I’ve known Jeremy for a decade now. I first found his work through the hardcover of Pulse (2009), which I loved. I quickly found Jeremy’s other books and fired an e-mail off to him asking if the earlier books would ever be out in hardcover, because I’m a hardcover guy. Even now, with several hundred books on my Kindle. Still prefer the hardcovers. Over time we corresponded a lot, and then I did some freelance editing for him, and eventually became his full-time editor. I revised the edits on The Didymus Contingency in 2011. I think Jeremy ended up adding maybe a chapter or two’s worth of content during that edit, technically making it a ‘revised edition.’ But three years later, I saw that the tenth anniversary of the book was coming up, and I lobbied Jeremy hard to let me have another quick crack at the book, cleaning it up even further, and creating an ‘Author’s Preferred Edition’ and releasing it in hardcover—finally, for the first time.
I should note for those of you who have NOT read the book and who might know nothing about it: It’s a book about two guys who invent time travel, and they go back in time view Jesus—and either prove or disprove the stories about him. Now, I’m not a staunch Christian. I was raised Episcopalian, but only half-heartedly. By the time I was ten, I was mostly done with church. By eighteen, I was interested in Asian religions and philosophies. By the time I met Jeremy, I was a fully non-practicing anything. But when I read this book, I loved it. I knew so little about the Bible that Jeremy had to tell me which scenes in it were straight out of that book. This story takes those tales and spins them out in an action-adventure narrative with a whole lot more going on behind the scenes with time travel and assassins. My point? Even if you’re not a Christian or well versed in biblical stories, you’ll love this fast-paced action-adventure story, which is bursting with all the feelz.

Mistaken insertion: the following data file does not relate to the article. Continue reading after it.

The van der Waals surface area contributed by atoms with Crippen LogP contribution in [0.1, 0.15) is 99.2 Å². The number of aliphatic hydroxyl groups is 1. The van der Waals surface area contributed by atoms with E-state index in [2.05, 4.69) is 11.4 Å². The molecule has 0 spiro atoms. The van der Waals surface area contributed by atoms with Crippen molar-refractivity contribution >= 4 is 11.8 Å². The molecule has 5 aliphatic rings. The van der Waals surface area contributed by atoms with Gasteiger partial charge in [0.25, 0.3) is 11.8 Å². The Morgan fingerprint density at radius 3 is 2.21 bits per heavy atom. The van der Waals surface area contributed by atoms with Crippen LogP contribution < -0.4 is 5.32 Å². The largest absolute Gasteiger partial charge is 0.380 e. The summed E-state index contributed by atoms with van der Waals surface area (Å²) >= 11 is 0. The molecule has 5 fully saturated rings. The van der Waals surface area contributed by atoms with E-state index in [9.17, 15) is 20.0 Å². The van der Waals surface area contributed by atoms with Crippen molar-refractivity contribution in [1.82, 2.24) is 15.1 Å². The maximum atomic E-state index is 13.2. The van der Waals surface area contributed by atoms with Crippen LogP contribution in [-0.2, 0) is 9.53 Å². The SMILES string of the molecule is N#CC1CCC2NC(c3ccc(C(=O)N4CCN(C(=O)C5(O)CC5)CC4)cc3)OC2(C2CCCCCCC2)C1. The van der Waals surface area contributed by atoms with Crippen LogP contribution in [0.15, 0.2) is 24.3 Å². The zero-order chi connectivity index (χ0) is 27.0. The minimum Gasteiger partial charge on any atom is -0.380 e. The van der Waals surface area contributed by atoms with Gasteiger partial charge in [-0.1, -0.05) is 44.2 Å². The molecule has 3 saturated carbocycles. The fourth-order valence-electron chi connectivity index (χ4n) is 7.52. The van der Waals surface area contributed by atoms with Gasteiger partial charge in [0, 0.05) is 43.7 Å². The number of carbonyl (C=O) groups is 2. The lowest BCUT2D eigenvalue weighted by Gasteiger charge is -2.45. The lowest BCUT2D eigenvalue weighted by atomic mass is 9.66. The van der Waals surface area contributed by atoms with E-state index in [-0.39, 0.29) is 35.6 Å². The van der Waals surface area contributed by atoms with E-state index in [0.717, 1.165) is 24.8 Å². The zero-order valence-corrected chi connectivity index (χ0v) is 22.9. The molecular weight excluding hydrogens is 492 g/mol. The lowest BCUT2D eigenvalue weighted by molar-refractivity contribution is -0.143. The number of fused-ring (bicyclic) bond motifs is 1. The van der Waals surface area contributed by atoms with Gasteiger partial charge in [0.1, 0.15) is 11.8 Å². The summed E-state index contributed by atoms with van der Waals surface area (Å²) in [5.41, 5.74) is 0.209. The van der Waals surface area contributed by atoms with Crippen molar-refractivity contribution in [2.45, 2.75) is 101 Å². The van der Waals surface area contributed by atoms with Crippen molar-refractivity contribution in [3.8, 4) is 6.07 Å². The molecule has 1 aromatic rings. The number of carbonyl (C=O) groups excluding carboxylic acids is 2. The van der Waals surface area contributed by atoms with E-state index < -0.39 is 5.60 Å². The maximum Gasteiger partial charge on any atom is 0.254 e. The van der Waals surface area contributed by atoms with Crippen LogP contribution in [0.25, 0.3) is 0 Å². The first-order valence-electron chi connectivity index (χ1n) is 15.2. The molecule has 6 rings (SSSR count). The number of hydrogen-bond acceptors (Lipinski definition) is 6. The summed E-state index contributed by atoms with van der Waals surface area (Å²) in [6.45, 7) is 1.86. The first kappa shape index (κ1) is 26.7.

Now, when I edit a book, I read through it three times. Preparing for the 10th Anniversary Edition, I was going through it for the fifth or sixth time. I *still* enjoyed it. I was still thrilled. I still hoped certain things wouldn’t happen, and then they did (like the last five times). I still got teary at times. So, don’t let the religious subject matter put you off. This non-practicing secular guy read and loved every minute of the book—and six times!
The hardcover IS actually available, even though it’s often listed as “Temporarily Out of Stock” at Amazon. I’ll bet you could still order it from them if you wanted. Barnes & Noble has it online as well.
And here’s the thing that gets me the most: after reading Jeremy’s idea of what to do if you invented Time Travel, I still, all these years later, can’t think of a better first trip, than going back 2000 years or so to see whether the story of Jesus actually took place the way the Bible says it did. Kill Hitler? Wouldn’t be my first trip through time. Go back and invest in Microsoft or Amazon or Apple? Yeah, eventually. Pre-warn my past self of things? Of course. But first? The very first trip? More than Buddha or Mohammad. More than any historical figure. Yeah, I’d want to go see *that* guy. I’d want to see the tales as they happened. The walking on water? All of it. Now that the idea is in my head? I can’t think of a single better use for that first trip.
The Didymus Contingency – Tenth Anniversary Edition (2015) is available in hardcover, paperback, as an e-book. The Origins Edition (2011) is available as an audiobook, narrated by R.C. Bray.